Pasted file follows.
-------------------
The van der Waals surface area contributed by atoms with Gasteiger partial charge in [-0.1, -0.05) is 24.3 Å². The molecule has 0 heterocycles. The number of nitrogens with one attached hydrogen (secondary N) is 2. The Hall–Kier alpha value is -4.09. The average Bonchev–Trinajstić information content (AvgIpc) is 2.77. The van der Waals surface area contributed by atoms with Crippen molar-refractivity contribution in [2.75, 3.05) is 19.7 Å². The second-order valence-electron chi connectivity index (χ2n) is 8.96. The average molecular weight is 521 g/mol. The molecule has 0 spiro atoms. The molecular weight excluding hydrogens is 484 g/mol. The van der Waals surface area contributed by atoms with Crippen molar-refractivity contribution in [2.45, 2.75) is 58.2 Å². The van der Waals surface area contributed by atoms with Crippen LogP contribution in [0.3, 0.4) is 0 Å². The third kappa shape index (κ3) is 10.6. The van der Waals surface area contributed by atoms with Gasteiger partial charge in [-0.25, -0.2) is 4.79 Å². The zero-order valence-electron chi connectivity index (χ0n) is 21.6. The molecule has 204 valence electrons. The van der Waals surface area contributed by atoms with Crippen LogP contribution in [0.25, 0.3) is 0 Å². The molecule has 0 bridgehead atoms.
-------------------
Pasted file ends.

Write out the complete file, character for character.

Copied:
The van der Waals surface area contributed by atoms with Gasteiger partial charge in [-0.1, -0.05) is 24.3 Å². The molecule has 0 heterocycles. The number of nitrogens with one attached hydrogen (secondary N) is 2. The Hall–Kier alpha value is -4.09. The average Bonchev–Trinajstić information content (AvgIpc) is 2.77. The van der Waals surface area contributed by atoms with Crippen molar-refractivity contribution in [2.75, 3.05) is 19.7 Å². The second-order valence-electron chi connectivity index (χ2n) is 8.96. The average molecular weight is 521 g/mol. The molecule has 0 spiro atoms. The molecular weight excluding hydrogens is 484 g/mol. The van der Waals surface area contributed by atoms with Crippen molar-refractivity contribution in [2.45, 2.75) is 58.2 Å². The van der Waals surface area contributed by atoms with Crippen LogP contribution in [0.3, 0.4) is 0 Å². The third kappa shape index (κ3) is 10.6. The van der Waals surface area contributed by atoms with Gasteiger partial charge in [-0.25, -0.2) is 4.79 Å². The zero-order valence-electron chi connectivity index (χ0n) is 21.6. The molecule has 204 valence electrons. The van der Waals surface area contributed by atoms with Crippen LogP contribution in [0.25, 0.3) is 0 Å². The molecule has 0 bridgehead atoms.